Difference between revisions of "Dipole moment"

From SklogWiki
Jump to: navigation, search
(New page: The '''electric dipole moment''' is a measure of polarity. It is the second term in a multipole expansion of a field (the first one being the monopole, or Coulombic, term.) Its definition,...)
 
m (Some trash was left)
Line 1: Line 1:
 
The '''electric dipole moment''' is a measure of polarity. It is the second term in a multipole expansion of a field (the first one being the monopole, or Coulombic, term.) Its definition, for a system of point charges, is
 
The '''electric dipole moment''' is a measure of polarity. It is the second term in a multipole expansion of a field (the first one being the monopole, or Coulombic, term.) Its definition, for a system of point charges, is
 
<math>\mathbf{p} = \sum_{i=1}^N \, q_i \, \mathbf{r}_i.</math>
 
<math>\mathbf{p} = \sum_{i=1}^N \, q_i \, \mathbf{r}_i.</math>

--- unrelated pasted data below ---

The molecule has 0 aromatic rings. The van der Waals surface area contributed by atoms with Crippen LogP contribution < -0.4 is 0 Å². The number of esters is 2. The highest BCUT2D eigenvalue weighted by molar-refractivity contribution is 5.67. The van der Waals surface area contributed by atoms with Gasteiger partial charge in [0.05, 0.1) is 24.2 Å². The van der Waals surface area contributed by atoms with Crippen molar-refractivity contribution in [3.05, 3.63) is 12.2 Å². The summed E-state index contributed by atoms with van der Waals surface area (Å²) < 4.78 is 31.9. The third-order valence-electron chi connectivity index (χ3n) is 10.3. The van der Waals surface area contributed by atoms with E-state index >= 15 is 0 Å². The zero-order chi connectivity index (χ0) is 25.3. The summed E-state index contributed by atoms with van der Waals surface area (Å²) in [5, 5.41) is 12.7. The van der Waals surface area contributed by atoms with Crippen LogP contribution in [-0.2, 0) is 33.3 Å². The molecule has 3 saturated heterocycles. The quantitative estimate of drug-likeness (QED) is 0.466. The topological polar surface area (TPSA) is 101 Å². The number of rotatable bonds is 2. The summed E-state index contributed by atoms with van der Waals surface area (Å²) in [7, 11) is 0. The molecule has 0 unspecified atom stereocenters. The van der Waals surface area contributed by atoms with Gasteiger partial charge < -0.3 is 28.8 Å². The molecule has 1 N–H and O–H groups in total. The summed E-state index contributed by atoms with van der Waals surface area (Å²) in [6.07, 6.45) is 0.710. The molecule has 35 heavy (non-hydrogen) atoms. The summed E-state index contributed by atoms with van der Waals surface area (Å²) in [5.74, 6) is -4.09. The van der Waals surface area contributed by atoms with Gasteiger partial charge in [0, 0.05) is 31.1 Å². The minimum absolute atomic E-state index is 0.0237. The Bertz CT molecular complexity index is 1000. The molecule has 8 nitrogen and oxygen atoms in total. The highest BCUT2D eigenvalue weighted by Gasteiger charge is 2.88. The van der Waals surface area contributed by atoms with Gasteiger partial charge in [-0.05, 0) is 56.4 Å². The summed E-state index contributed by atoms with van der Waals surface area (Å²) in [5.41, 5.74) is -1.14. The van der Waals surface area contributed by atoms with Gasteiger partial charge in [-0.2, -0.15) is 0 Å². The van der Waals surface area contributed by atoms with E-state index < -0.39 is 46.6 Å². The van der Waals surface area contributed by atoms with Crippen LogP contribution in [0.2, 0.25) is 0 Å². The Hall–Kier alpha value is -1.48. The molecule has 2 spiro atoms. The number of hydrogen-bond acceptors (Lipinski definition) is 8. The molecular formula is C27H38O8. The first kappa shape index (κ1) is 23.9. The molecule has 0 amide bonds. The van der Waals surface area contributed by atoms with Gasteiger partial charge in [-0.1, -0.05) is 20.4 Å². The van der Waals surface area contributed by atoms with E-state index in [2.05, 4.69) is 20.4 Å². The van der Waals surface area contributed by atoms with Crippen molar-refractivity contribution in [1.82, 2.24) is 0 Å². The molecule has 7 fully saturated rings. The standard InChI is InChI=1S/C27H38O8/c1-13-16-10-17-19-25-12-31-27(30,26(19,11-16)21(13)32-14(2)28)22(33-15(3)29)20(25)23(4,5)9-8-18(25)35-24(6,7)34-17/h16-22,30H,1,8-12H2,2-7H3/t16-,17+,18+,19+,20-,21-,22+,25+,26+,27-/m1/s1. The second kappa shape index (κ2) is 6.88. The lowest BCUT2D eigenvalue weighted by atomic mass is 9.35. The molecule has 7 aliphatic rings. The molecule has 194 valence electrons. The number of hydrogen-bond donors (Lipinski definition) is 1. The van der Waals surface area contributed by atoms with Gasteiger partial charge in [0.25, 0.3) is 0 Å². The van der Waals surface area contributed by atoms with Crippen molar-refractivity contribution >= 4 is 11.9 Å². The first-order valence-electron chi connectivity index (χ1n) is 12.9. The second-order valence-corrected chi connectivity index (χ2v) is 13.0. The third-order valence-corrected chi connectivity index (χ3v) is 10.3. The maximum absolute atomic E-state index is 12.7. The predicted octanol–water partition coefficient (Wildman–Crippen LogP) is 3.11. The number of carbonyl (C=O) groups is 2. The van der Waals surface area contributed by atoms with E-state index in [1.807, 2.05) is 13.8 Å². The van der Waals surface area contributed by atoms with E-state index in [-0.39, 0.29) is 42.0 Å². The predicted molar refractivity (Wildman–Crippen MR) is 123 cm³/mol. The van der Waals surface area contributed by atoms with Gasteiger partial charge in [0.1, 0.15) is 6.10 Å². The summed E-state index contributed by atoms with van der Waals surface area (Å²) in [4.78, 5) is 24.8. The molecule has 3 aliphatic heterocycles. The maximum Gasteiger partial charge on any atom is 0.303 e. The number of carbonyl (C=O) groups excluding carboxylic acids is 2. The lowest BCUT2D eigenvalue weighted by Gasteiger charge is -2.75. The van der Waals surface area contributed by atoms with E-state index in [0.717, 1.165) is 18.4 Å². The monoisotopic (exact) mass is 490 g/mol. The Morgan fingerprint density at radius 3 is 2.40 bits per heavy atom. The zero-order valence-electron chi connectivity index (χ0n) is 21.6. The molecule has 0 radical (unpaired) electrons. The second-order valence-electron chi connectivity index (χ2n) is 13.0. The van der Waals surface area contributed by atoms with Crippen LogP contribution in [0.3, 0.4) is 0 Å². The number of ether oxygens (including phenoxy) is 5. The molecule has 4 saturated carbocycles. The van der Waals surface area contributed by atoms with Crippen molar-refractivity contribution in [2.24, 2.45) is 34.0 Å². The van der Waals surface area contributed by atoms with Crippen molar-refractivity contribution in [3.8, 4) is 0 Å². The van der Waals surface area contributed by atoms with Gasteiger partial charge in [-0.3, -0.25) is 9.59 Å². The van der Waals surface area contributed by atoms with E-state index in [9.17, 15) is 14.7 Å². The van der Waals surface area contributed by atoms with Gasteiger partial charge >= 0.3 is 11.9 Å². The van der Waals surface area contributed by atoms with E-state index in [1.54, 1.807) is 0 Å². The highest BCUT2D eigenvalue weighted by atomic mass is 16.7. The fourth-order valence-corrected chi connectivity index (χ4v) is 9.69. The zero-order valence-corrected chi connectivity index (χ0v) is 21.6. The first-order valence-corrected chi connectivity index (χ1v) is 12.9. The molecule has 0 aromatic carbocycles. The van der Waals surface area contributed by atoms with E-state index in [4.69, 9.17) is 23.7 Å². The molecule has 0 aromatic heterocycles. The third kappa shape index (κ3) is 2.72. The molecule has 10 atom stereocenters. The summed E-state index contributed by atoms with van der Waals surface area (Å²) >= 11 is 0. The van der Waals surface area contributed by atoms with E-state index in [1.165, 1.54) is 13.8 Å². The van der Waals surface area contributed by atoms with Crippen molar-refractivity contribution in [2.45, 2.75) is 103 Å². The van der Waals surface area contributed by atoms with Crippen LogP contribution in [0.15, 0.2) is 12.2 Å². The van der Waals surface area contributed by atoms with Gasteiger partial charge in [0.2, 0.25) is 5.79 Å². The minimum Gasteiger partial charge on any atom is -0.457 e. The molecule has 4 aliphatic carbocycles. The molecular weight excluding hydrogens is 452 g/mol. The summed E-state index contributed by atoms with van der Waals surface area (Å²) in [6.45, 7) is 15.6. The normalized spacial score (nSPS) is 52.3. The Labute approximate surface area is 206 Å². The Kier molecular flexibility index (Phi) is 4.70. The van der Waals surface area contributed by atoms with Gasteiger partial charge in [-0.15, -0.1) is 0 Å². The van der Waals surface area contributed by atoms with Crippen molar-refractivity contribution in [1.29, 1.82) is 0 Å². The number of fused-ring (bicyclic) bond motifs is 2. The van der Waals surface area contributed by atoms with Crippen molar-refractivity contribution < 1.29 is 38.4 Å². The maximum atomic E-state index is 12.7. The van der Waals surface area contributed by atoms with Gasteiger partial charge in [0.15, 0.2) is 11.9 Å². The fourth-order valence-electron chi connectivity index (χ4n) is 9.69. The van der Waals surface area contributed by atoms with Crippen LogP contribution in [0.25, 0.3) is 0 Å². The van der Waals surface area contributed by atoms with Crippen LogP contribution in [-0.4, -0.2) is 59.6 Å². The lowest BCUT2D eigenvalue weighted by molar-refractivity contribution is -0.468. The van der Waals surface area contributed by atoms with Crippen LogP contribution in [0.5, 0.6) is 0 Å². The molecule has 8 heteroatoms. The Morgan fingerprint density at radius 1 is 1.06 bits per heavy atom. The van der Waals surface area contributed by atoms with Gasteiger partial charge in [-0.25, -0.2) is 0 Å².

<math>3.33564\times 10^{-33}</math>
 
  
 
For molecular systems, it is customarily given in units of Debyes, after the physicist [[Peter J. W. Debye]].
 
For molecular systems, it is customarily given in units of Debyes, after the physicist [[Peter J. W. Debye]].
 
In SI units, <math>1</math>D equals approximately <math>3.33564\times 10^{-30}</math> Coulomb-meter (exactly <math>10^{-21}</math>C m<math>^2</math>/s divided by <math>c</math>, the speed of light in vacuum). Conversely, 1 C m = <math>2.9979 10^{29}</math>D.
 
In SI units, <math>1</math>D equals approximately <math>3.33564\times 10^{-30}</math> Coulomb-meter (exactly <math>10^{-21}</math>C m<math>^2</math>/s divided by <math>c</math>, the speed of light in vacuum). Conversely, 1 C m = <math>2.9979 10^{29}</math>D.

Revision as of 14:24, 23 May 2008

The electric dipole moment is a measure of polarity. It is the second term in a multipole expansion of a field (the first one being the monopole, or Coulombic, term.) Its definition, for a system of point charges, is \mathbf{p} = \sum_{i=1}^N \, q_i \, \mathbf{r}_i.

For molecular systems, it is customarily given in units of Debyes, after the physicist Peter J. W. Debye. In SI units, 1D equals approximately 3.33564\times 10^{-30} Coulomb-meter (exactly 10^{-21}C m^2/s divided by c, the speed of light in vacuum). Conversely, 1 C m = 2.9979 10^{29}D.